Take a domestic light bulb. One 40W mains bulb of a certain make and type lasts often about the same amount of time as another; if you replace two identical bulbs in a light fixture at the same time (assuming they both come on at the same time whenever its used) they will often blow within a short time of each other at their end of life. Light bulbs are pretty reliable; if they don’t blow on first turnon they usually last for their prescribed number of hours. MTBF will be similar to lifetime and knowing one figure means you know the other.
But take my human analogy, or even a hard disk drive, where the MTBF is very much higher than the lifetime unlike the light bulb. If you know that the lifetime of a human is, say, 80 years you can’t get from that figure to the MTBF of a 25 year old because the failure mechanisms are usually different. As the human ages, the failure mechanisms and figures converge (the MTBF of an 80 year old human is very similar to the lifetime), but at 25 years old the main failure mechanism is accidents not old age!
Does this help?
Tom
Ok Tom, I understood perfectly, but when it comes to an electromechanical component?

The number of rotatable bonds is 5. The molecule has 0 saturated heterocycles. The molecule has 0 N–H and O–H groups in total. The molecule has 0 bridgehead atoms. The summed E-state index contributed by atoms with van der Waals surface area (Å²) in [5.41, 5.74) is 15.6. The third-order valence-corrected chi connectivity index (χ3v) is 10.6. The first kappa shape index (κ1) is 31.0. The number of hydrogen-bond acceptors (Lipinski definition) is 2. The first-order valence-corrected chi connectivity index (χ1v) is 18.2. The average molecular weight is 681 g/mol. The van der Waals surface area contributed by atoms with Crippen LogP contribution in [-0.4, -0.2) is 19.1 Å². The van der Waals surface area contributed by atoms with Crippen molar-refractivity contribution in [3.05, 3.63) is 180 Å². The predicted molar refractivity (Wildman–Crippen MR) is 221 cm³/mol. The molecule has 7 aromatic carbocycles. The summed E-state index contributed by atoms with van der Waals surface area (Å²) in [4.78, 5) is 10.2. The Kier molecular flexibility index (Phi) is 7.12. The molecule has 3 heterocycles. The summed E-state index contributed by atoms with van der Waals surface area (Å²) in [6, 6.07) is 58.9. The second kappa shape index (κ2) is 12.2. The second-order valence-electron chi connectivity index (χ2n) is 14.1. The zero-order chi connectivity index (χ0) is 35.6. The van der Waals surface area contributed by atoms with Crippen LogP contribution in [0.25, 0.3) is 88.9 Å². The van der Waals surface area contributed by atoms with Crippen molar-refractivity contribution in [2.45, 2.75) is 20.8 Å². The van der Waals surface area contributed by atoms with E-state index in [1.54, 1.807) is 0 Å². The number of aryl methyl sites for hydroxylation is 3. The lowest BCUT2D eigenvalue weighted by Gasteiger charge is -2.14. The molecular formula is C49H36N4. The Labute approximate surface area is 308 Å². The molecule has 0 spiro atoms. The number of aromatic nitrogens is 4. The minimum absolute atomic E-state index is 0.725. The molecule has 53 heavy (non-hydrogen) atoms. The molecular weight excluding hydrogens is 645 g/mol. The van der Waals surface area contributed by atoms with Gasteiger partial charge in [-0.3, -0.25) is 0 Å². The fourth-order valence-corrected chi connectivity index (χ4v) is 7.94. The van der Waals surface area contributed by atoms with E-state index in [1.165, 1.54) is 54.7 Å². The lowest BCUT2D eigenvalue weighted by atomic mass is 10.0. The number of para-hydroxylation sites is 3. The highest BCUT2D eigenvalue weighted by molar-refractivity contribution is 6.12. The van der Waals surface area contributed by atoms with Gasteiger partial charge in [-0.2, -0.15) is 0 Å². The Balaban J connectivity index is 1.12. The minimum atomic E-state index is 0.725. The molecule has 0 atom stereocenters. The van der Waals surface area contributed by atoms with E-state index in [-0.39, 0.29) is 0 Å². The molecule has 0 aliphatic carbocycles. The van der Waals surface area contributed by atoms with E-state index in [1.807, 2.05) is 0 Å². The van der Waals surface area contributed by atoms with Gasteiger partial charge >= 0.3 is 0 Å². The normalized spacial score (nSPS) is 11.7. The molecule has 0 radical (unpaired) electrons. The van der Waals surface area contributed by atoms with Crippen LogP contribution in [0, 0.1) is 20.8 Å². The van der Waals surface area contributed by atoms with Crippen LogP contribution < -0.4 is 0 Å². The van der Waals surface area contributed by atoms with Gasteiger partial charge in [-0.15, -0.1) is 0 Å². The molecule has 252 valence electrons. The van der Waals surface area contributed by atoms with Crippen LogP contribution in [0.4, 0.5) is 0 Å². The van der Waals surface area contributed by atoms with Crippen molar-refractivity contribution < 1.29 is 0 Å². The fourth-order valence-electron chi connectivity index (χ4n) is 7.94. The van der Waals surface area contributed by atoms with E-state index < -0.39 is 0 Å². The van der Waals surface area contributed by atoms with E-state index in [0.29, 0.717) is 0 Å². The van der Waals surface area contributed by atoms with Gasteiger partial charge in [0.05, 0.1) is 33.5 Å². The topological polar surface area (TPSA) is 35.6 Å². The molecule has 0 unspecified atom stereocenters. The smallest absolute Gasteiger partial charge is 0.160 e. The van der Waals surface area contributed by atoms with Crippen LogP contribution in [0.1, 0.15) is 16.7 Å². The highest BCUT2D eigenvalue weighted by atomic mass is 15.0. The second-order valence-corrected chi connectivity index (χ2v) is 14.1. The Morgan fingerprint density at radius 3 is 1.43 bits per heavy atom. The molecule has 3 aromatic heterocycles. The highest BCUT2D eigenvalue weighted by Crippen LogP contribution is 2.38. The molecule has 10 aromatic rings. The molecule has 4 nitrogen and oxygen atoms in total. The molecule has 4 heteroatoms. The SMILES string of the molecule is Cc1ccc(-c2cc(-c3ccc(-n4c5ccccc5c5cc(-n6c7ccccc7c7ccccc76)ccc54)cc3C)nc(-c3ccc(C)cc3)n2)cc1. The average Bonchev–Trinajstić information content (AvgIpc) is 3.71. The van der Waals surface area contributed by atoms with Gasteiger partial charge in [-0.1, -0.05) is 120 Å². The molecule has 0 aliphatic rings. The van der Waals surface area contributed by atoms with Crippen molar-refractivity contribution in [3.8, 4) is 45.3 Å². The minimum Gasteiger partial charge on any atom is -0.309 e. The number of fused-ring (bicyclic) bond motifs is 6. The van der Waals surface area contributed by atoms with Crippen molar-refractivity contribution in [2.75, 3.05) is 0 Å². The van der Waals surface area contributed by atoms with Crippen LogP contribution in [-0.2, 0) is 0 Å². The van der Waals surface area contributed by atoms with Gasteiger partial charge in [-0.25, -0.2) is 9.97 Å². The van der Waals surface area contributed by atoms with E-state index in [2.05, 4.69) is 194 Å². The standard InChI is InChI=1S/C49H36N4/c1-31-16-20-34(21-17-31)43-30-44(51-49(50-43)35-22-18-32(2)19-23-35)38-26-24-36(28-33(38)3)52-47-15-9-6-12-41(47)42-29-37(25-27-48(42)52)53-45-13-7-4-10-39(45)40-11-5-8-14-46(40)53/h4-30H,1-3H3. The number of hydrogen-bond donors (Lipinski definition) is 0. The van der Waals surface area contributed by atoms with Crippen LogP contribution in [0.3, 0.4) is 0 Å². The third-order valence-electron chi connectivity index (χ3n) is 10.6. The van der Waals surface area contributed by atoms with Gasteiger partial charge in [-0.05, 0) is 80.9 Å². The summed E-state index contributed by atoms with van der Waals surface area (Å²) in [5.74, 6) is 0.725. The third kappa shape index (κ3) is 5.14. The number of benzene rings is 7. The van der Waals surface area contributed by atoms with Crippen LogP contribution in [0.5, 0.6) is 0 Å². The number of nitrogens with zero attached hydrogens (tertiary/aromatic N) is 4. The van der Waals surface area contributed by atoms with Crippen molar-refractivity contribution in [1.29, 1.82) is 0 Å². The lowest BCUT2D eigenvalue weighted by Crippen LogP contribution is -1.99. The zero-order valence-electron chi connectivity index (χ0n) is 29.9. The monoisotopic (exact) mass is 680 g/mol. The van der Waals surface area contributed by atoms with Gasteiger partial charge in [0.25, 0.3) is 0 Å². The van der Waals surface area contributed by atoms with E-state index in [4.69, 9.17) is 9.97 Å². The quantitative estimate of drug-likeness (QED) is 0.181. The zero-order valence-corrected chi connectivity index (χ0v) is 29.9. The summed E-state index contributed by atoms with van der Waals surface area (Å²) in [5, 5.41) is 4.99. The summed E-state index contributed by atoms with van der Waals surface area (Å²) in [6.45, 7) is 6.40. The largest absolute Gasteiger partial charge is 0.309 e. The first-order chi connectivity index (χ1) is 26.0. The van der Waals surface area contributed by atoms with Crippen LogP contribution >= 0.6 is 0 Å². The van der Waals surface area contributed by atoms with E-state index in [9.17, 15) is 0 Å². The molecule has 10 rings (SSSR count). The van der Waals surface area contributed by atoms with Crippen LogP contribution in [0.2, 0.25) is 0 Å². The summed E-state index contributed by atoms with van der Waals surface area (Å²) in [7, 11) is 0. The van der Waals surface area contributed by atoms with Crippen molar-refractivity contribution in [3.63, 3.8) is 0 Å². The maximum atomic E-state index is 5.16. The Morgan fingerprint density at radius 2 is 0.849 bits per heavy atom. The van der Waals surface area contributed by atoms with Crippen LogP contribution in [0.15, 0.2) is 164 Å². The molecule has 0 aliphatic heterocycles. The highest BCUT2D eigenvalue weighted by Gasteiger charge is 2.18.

example:
I am studying the life of a slip ring and the only information I have is:
The operating life > = 50,000,000
We use = 15 rpm = 55,555 hours life time
I think I could not use an exponential distribution, ok? Which distribution would be the most appropriate? Weibull?
Could consider that the life time is equal to MTBF?
Thank you very much.
Hi Neil
Well, a simple mechanical bearing or slipring will have quite a lot in common with my light bulb analogy as in there will be a fairly small % of early life fails (flaws in the material, contamination, assembly errors etc) but then a fairly predictable life. If you ignore the small % of early life fails then MTBF will be very similar to product lifetime; assuming competent manufacturing, even if you include the early fails they should be similar numbers.
Complex products (electronic chips or circuit boards) have much more to go wrong between early infant mortality and wearout, their MTBF is far less predictable and often quite different to product lifetime.
With your slipring, do you have a maintenance regime? For instance, if the mean operating life is 55,000 hours you could instruct the user to replace the slipring every year, say, (9000 hours) and MTBF will shoot up as you will be left with only the early life fails and those that wear out unusually quickly (probably because of other manufacturing or material defects). This is how data centres get such high hard disk drive reliability, they don’t run them until they fail, they replace them after a planned number of hours operation (and monitor performance, and have redundancy, and run them cool, and… but I digress). It’s similar to the 830 years MTBF for a 25 year old human argument – if you replaced every factory worker when they reached 25 you would achieve a very high MTBF for your workforce, if you let them get older and older so they ran out of lifetime the net workforce MTBF wouldn’t reach 830, it would be somewhat less than their lifetime of 80 years.